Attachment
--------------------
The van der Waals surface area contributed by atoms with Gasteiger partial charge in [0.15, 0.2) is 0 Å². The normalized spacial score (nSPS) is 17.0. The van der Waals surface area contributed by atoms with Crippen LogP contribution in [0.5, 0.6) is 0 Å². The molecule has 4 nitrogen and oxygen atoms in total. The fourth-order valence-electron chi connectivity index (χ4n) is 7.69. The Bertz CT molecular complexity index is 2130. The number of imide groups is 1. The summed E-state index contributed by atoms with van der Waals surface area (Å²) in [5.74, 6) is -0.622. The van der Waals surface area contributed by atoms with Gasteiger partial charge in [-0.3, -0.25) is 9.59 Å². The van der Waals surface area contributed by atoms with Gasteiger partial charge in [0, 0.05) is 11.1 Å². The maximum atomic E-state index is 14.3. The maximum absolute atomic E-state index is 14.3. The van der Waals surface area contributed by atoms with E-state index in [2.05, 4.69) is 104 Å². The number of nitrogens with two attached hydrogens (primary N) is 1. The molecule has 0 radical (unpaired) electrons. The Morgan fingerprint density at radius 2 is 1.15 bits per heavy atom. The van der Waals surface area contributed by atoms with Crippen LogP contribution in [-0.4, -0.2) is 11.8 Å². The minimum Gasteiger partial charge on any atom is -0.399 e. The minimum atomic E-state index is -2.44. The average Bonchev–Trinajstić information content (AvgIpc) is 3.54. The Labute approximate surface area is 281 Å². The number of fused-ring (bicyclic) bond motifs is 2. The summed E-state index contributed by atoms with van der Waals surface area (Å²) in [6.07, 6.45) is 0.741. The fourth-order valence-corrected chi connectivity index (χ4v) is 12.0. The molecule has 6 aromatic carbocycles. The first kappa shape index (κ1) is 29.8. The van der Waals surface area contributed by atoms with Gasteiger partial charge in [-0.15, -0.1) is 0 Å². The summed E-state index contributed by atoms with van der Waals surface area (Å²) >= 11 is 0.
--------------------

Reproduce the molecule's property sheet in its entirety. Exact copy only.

The van der Waals surface area contributed by atoms with Gasteiger partial charge in [0.15, 0.2) is 0 Å². The normalized spacial score (nSPS) is 17.0. The van der Waals surface area contributed by atoms with Crippen LogP contribution in [0.5, 0.6) is 0 Å². The molecule has 4 nitrogen and oxygen atoms in total. The fourth-order valence-electron chi connectivity index (χ4n) is 7.69. The Bertz CT molecular complexity index is 2130. The number of imide groups is 1. The summed E-state index contributed by atoms with van der Waals surface area (Å²) in [5.74, 6) is -0.622. The van der Waals surface area contributed by atoms with Gasteiger partial charge in [-0.3, -0.25) is 9.59 Å². The van der Waals surface area contributed by atoms with Gasteiger partial charge in [0, 0.05) is 11.1 Å². The maximum atomic E-state index is 14.3. The maximum absolute atomic E-state index is 14.3. The van der Waals surface area contributed by atoms with E-state index in [2.05, 4.69) is 104 Å². The number of nitrogens with two attached hydrogens (primary N) is 1. The molecule has 0 radical (unpaired) electrons. The Morgan fingerprint density at radius 2 is 1.15 bits per heavy atom. The van der Waals surface area contributed by atoms with Crippen LogP contribution in [-0.4, -0.2) is 11.8 Å². The minimum Gasteiger partial charge on any atom is -0.399 e. The minimum atomic E-state index is -2.44. The average Bonchev–Trinajstić information content (AvgIpc) is 3.54. The Labute approximate surface area is 281 Å². The number of fused-ring (bicyclic) bond motifs is 2. The summed E-state index contributed by atoms with van der Waals surface area (Å²) in [6.07, 6.45) is 0.741. The fourth-order valence-corrected chi connectivity index (χ4v) is 12.0. The molecule has 6 aromatic carbocycles. The first kappa shape index (κ1) is 29.8. The van der Waals surface area contributed by atoms with Gasteiger partial charge in [-0.15, -0.1) is 0 Å². The summed E-state index contributed by atoms with van der Waals surface area (Å²) >= 11 is 0.